by SixofNine 7 Replies latest jw friends

  • SixofNine

    This is what an ideological hatred of regulation looks like:

  • Robdar

    But Sixy, didnt you know the corporations are basically run by good people who only have the best interests of the public at heart? Besides, who needs regulation when the market will take care of itself?

  • SixofNine

    yes, but I think the "invisible hand" has been masturbating. I'm sure it will clean up and show up, soon, to "correct" the little market troubles we're having in this, as McCain likes to say, "fundamentally sound" economy.

  • TopHat

    We are the people, we will survive

  • BurnTheShips
    This is what an ideological hatred of regulation looks like

    This is a total mischaracterization of the problem.


    THERE is a misconception that President Bush’s years in office have been characterized by a hands-off approach to regulation. In large part, this myth stems from the rhetoric of the president and his appointees, who have emphasized the costly burdens that regulation places on business. But the reality has been very different: continuing heavy regulation, with a growing loss of accountability and effectiveness. That’s dysfunctional governance, not laissez-faire............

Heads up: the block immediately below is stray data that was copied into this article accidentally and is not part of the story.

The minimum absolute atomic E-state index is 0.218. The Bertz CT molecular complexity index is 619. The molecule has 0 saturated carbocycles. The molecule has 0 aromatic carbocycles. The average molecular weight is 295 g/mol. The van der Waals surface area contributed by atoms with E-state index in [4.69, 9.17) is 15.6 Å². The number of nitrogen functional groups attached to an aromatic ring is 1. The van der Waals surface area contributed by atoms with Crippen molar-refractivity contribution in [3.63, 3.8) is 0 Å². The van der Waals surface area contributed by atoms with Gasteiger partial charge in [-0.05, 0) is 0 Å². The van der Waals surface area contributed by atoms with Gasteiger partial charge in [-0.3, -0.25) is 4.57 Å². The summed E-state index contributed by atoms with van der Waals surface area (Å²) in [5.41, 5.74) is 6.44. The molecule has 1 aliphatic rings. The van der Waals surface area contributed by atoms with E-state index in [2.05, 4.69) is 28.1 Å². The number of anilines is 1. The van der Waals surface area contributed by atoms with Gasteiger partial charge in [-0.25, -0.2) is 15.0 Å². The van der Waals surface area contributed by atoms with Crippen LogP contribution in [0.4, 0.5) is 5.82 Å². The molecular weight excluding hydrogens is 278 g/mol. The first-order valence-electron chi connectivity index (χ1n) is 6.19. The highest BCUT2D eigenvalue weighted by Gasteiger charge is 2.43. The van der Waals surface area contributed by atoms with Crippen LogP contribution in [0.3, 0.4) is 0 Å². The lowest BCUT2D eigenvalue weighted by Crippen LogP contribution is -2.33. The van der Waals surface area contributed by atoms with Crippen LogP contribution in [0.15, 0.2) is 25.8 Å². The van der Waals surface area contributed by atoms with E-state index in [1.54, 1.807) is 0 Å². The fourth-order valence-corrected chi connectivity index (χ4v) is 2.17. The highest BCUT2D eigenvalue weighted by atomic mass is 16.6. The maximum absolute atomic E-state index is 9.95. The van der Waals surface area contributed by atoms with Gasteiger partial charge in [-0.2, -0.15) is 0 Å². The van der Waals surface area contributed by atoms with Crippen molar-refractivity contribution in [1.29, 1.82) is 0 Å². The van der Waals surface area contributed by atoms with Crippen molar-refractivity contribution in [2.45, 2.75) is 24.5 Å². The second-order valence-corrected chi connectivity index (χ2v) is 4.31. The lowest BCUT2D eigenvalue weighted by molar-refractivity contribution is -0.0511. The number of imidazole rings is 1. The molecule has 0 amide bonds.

..........In short, there was plenty of regulation — yet much of it made the problem worse. These laws and institutions should have reined in bank risk while encouraging financial transparency, but did not. This deficiency — not a conscientious laissez-faire policy — is where the Bush administration went wrong. It would be unfair, however, to blame the Republicans alone for these regulatory failures. The Democrats have a long history of uncritically favoring expansion of homeownership, which contributed to the excesses at Fannie Mae and Freddie Mac, the humbled mortgage giants. The privatization of Fannie Mae dates back to the Johnson administration, which wanted to get the agency’s debt off its books. But now, of course, the government is on the hook for the agency’s debt. As late as this spring, Congressional Democrats were pushing for weaker capital requirements for the mortgage agencies. The regulatory reality was that few politicians were willing to exchange short-term economic gains — namely, higher rates of homeownership — for protection against longer-term financial risks. Still the Bush administration’s many critiques of regulation are belied by the numbers, which demonstrate a strong interest in continued and, indeed, expanded regulation. This is the lesson of a recent study, “Regulatory Agency Spending Reaches New Height,” by Veronique de Rugy, senior research fellow at the Mercatus Center at George Mason University, and Melinda Warren, director of the Weidenbaum Center Forum at Washington University. (Disclosure: Ms. de Rugy’s participation in this study was under my supervision.) For the proposed 2009 fiscal budget, spending by regulatory agencies is to grow by 6.4 percent, similar to the growth rate for last year, and continuing a long-term expansionary trend. For the regulatory category of finance and banking, inflation-adjusted expenditures have risen 43.5 percent from 1990 to 2008. It is not unusual for the Federal Register to publish 70,000 or more pages of new regulations each year. ...The biggest financial deregulation in recent times has been an implicit one — namely, that hedge funds and many new exotic financial instruments have grown in importance but have remained largely unregulated.* To be sure, these institutions contributed to the severity of the Bear Stearns crisis and to the related global credit crisis. But it’s not obvious that the less regulated financial sector performed any worse than the highly regulated housing and bank mortgage lending sectors, including, of course, the government-sponsored mortgage agencies.